Apple embraces 5G, Facebook Messenger gets better integrated with Instagram and Kahoot raises $215 million. This is your Daily Crunch for October 13, 2020.
The big story: Apple introduces the iPhone 12
Apple’s big event today kicked off with the announcement of the HomePod Mini, but the real focus was on the iPhone — specifically, the iPhone 12.
Pricing for the new iPhone starts at $799. New features include 5G, a magnetic adapter for various accessories (including wireless chargers) and a more durable Corning glass display.
There are four models, so if you’re trying to decide which one you want, we’ve even created a handy chart to keep them all straight.
The tech giants
Alphabet’s latest moonshot is a field-roving, plant-inspecting robo-buggy — Announced with little fanfare in a blog post and site, the Mineral project is still very much in the experimental phase.
Messenger’s latest update brings new features, cross-app communication with Instagram – The changes are a part of Facebook’s overhauled messaging platform, announced in late September, which introduced the ability for Instagram users to communicate with people on Facebook.
Startups, funding and venture capital
Kahoot picks up $215M from SoftBank for its user-generated, gamified e-learning platform — After announcing a modest $28 million raise earlier this year, the user-generated gamified e-learning platform revealed a much bigger round today.
Astroscale raises $51M in Series E funding to fuel its orbital sustainability ambitions — The Japan-based company has been focused on delivering new solutions for orbital end-of-life.
Caliber, with $2.2M in seed funding, launches a fitness coaching platform — The company says it brings on about five of every 100 applications for coaches on the platform, accepting only the very best trainers.
Advice and analysis from Extra Crunch
Is the Twilio-Segment deal expensive? — A quick look at the deal’s historical analogs and what we can tell from the numbers.
Should you replace your developer portal with a hybrid integration platform? — Changing your integration approach can reduce time to market and boost revenue.
(Reminder: Extra Crunch is our subscription membership program, which aims to democratize information about startups. You can sign up here.)
Walt Disney announces reorganization to focus on streaming — Disney’s media businesses, ads and distribution and Disney+ will now operate under the same business unit.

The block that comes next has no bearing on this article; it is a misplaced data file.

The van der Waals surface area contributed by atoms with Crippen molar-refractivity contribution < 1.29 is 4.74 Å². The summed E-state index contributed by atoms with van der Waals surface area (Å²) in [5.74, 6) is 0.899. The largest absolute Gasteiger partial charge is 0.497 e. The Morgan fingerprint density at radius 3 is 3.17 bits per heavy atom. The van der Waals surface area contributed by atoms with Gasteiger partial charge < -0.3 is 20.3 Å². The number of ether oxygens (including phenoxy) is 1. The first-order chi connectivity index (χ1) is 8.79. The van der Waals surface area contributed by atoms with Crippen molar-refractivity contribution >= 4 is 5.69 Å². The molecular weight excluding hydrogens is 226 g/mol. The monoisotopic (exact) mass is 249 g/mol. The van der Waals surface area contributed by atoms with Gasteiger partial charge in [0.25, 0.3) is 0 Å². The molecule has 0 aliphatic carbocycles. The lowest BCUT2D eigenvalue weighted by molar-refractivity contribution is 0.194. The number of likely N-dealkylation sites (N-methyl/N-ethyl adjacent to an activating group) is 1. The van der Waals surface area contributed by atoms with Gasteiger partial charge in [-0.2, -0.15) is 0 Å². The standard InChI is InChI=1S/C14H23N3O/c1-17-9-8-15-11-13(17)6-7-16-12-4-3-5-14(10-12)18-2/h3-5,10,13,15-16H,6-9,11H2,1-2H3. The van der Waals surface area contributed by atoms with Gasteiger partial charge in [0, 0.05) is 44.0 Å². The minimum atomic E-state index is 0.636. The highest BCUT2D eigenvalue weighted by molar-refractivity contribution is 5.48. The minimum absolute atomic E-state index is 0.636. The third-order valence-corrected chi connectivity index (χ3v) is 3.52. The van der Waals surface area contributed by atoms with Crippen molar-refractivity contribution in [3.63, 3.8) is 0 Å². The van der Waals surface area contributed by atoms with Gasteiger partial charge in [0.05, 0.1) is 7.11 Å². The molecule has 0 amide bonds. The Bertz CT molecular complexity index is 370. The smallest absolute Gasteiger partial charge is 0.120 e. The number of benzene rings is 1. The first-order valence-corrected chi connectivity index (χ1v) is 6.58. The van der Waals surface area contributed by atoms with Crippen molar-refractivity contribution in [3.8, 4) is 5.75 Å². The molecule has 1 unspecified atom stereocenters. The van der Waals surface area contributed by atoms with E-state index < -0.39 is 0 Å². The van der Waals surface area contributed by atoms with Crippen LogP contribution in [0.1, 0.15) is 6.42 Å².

Original Content podcast: Netflix’s ‘Enola Holmes’ is thoroughly mediocre — I did not enjoy this movie.
The Daily Crunch is TechCrunch’s roundup of our biggest and most important stories. If you’d like to get this delivered to your inbox every day at around 3pm Pacific, you can subscribe here.
Mophie introduces a modular wireless charging module – TechCrunch
Here’s a clever addition for Mophie, one of the longstanding battery case makers, which is now a part of the same smartphone accessory conglomerate as Zagg, Braven, iFrogz and InvisibleShield. The Juice Pack Connect is a modular take on the category, with a battery pack that slides on and off.
For $80 you get a 5,400mAh battery (that should get you plenty of additional charge time) and a ring stand that props the phone up. Mophie may offer additional models at some point, but right now, the biggest selling point is less about add-ons and more the fact that you can slip the battery off the device when not needed and still use the case.
It’s not entirely dissimilar from the modular uniVERSE case OtterBox introduced a bunch of years ago, but the big advantage here is that the charging works via Qi, so you don’t have to plug it into the phone’s port.
It’s not cheap (Mophie isn’t, generally). And, no, it’s not a MagSafe accessory. Instead, the add-on attaches to your case (needs to be one thin enough to support the charging, mind) using adhesive. The upside is that it works with a much larger number of phones, including multiple generations of iPhones and wireless-capable handsets like Samsung Galaxies and Google Pixels.
TCL announces a $400 5G handset – TechCrunch
What’s most remarkable about the push for 5G is how quickly the prices came down on handsets sporting the next-gen wireless technology. The push toward affordable 5G devices is clearly as much an indicator as the current state of the smartphone space as anything — people just aren’t upgrading devices as quickly as the used to. And even more to the point, they’re reluctant to pay $1,000 when they do.
Qualcomm’s Snapdragon 765G has been a piece of that puzzle. And unsurprisingly, the mid-tier chip in found in TCL’s new $400 5G handset. Of course, TCL is positioning it as “under-$400” with that $399.99 price tag, which is technically correct — the best kind of correct.
It’s also not really right to say that the TCL 10 5G UW’s a”premium blend of performance, power, stylish design and 5G connectivity that until now has only been available on more expensive flagship smartphones.” Affordable 5G handsets isn’t an entirely new phenomenon — nor are affordable 5G handsets with decent specs and design. But even so, the price point is still notable at this stage in the 5G upgrade cycle — which, frankly, is why we’re writing about it here.
The price/5G combo is the main thing to like here, coming in at even less than, say, the OnePlus Nord, a recent high water mark in the 5G/price point combo. And there are a few other things that should appeal to potential buyers, as well, including a 4,500mAh battery coupled with reverse charging for other devices. There are three rear-facing cameras: a 48-megapixel main, an eight-megapixel ultra wide and a five-megapixel macro, the latter of of which is starting to appear on more phones.
It arrives October 29, and is, notably, a Verizon (TechCrunch’s parent company) exclusive here in the U.S., using the carrier’s mmWave technology.
Linktree raises $10.7M for its lightweight, link-centric user profiles – TechCrunch